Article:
For the Tasting: New Season, New Spirits

Tasting notes on two distinctive whiskies and one powerful vodka


The transition from winter to spring is a beauteous time for so many reasons. The sun is with us during the day for just a bit longer, flowers are starting to bloom again, and most importantly, new spirits are making their way into our hearts—and glasses! In this week’s For the Tasting, I’ll be reviewing a couple of new spirits that have recently come into The office, and are most definitely worth writing home about.

Our round-up for this week consists of some really fantastic spirits. In the brown spirits category we have Tap 357 Canadian Maple Rye Whisky and Bully Boy American Straight Whiskey, and in the vodka category we have HOPHEAD Vodka. Pick up one or all of these spirits and don’t be shy about letting us know what you think. Cheers!

Cocktails image via Shutterstock
Tap 357 Canadian Maple Rye Whisky- Right away there’s some caramel-like sweetness on the nose, slightly burnt but not too heavy. Butterscotch and toffee are combined with some very subtle peach for a lovely aroma. The flavor of maple is rich and bright, and is a nice contrast to the slight smokiness of the whisky. The finale is smooth like molasses, and the flavor lingers long after. This is a little sweeter than what I’m used to when it comes to rye, but it’s very enjoyable. Best enjoyed over ice or in a simpler cocktail.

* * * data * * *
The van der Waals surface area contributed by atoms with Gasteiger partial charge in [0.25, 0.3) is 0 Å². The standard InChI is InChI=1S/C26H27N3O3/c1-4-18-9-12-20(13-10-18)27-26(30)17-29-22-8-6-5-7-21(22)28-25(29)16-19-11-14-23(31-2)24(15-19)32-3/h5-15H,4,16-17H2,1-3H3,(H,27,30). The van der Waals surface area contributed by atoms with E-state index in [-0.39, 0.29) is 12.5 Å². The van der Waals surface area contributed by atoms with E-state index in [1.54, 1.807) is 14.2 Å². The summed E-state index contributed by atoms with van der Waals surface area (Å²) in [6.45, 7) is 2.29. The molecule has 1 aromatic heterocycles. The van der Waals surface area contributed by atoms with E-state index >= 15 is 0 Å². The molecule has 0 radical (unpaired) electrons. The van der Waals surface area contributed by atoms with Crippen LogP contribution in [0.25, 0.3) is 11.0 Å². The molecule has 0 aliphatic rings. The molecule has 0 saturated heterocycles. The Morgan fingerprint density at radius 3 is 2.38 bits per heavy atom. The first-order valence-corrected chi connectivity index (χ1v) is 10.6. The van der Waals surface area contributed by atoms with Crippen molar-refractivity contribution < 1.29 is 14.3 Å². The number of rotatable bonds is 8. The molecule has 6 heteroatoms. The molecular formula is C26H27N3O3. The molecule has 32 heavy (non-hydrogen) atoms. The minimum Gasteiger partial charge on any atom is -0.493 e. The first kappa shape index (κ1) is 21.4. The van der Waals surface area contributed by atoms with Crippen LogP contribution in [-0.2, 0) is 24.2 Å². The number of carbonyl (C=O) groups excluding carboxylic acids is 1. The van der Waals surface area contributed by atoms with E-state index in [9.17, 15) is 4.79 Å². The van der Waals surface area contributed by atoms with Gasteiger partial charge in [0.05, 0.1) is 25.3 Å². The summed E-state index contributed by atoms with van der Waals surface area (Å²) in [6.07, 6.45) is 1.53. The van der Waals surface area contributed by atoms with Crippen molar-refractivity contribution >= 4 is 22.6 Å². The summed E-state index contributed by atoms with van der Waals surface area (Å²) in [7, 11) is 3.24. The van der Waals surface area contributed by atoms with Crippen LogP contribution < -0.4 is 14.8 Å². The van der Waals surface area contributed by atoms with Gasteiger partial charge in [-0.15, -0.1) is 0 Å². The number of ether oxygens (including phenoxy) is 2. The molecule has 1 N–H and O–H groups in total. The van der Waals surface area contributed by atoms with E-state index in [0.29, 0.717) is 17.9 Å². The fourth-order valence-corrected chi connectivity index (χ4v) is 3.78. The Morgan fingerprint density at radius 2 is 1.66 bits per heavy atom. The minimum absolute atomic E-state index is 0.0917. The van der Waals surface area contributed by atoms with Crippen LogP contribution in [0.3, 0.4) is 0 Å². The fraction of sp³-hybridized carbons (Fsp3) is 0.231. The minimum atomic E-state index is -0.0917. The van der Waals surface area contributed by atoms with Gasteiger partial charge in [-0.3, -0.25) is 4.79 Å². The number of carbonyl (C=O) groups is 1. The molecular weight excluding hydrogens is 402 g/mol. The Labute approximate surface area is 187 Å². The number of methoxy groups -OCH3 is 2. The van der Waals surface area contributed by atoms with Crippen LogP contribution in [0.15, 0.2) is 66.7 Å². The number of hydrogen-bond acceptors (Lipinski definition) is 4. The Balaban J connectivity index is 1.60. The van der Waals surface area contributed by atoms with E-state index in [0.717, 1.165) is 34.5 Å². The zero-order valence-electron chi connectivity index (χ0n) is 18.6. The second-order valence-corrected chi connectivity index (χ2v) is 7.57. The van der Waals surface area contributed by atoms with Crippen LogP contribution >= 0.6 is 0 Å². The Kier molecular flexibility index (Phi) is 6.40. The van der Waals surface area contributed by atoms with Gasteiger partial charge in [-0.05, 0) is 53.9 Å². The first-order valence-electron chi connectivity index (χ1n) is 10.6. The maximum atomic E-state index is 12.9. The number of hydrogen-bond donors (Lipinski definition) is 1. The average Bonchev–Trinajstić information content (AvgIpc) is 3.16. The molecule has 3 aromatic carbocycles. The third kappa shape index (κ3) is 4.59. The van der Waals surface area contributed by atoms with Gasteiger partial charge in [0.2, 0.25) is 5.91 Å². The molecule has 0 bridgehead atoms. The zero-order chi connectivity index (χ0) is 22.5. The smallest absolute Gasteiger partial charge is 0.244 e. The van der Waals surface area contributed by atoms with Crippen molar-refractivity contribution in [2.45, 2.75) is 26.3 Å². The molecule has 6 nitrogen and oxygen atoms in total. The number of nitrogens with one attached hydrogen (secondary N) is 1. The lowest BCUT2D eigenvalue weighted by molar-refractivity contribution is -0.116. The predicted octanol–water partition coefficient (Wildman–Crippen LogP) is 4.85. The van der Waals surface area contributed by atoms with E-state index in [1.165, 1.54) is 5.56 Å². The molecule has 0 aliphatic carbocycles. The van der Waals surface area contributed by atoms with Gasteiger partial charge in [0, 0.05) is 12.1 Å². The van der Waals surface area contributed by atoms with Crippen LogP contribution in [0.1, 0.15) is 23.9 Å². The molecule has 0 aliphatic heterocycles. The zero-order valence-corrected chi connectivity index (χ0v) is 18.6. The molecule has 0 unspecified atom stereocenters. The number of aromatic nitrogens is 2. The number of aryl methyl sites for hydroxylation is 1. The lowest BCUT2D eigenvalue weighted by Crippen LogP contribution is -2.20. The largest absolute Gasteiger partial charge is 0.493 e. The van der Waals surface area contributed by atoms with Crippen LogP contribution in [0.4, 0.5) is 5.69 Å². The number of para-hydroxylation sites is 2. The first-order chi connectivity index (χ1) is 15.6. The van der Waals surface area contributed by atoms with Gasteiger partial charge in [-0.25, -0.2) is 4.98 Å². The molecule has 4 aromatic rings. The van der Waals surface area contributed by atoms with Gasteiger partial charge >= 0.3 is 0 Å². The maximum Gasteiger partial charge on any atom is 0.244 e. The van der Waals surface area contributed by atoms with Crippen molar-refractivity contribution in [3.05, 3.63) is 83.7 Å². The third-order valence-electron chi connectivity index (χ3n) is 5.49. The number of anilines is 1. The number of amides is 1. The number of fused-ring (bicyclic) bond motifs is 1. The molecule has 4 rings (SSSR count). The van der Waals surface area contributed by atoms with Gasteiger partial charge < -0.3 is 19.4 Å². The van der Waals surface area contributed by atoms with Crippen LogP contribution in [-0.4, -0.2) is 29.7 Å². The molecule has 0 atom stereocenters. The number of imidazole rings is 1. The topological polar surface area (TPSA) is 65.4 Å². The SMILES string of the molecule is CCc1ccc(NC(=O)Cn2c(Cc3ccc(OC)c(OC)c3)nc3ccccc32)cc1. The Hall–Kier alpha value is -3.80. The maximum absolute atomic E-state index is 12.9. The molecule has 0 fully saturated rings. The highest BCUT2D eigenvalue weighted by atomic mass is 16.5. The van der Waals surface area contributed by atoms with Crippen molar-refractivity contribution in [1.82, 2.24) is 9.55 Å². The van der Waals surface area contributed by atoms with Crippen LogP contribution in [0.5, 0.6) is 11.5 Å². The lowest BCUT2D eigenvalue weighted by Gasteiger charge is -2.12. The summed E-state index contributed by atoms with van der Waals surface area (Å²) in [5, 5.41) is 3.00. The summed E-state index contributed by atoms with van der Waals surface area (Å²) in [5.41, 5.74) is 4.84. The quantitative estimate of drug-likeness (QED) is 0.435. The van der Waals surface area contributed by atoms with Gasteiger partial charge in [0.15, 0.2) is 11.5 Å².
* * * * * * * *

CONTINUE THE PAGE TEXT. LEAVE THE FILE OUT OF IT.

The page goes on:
Bully Boy Distillers American Straight Whiskey- Very strong alcoholic aroma. Notes of honey, maple syrup and apricot are present on the nose. Slightly acidic with a pleasant smokiness, this has a lot of body to it, and a sweetness on the finish that is very unexpected. A bit of nuttiness mixed with stone fruit. Light and citrusy, but with a hint of caramelization as well. A smooth finish that thankfully lingers in the mouth for a few minutes. I would enjoy this neat, perhaps with a twist of orange.

HOPHEAD Vodka- Wow! The name of this vodka is no joke; the hops are very present on the nose. Very malty and yeasty, it also has distinct lighter notes—grass and straw with some lemon citrus as well. Creamy and hoppy in the mouth, very reminiscent of a light beer. This vodka is smooth and complex without the residual burn that most vodkas deliver. There’s a hint of smokiness as well, which is surprising but not unwelcome. The freshness is fantastic, and the creamy, malty finish is enough without being too much. I can imagine drinking this as simply as possible: neat, with an ice cube or with just a drop or two of lemon juice.

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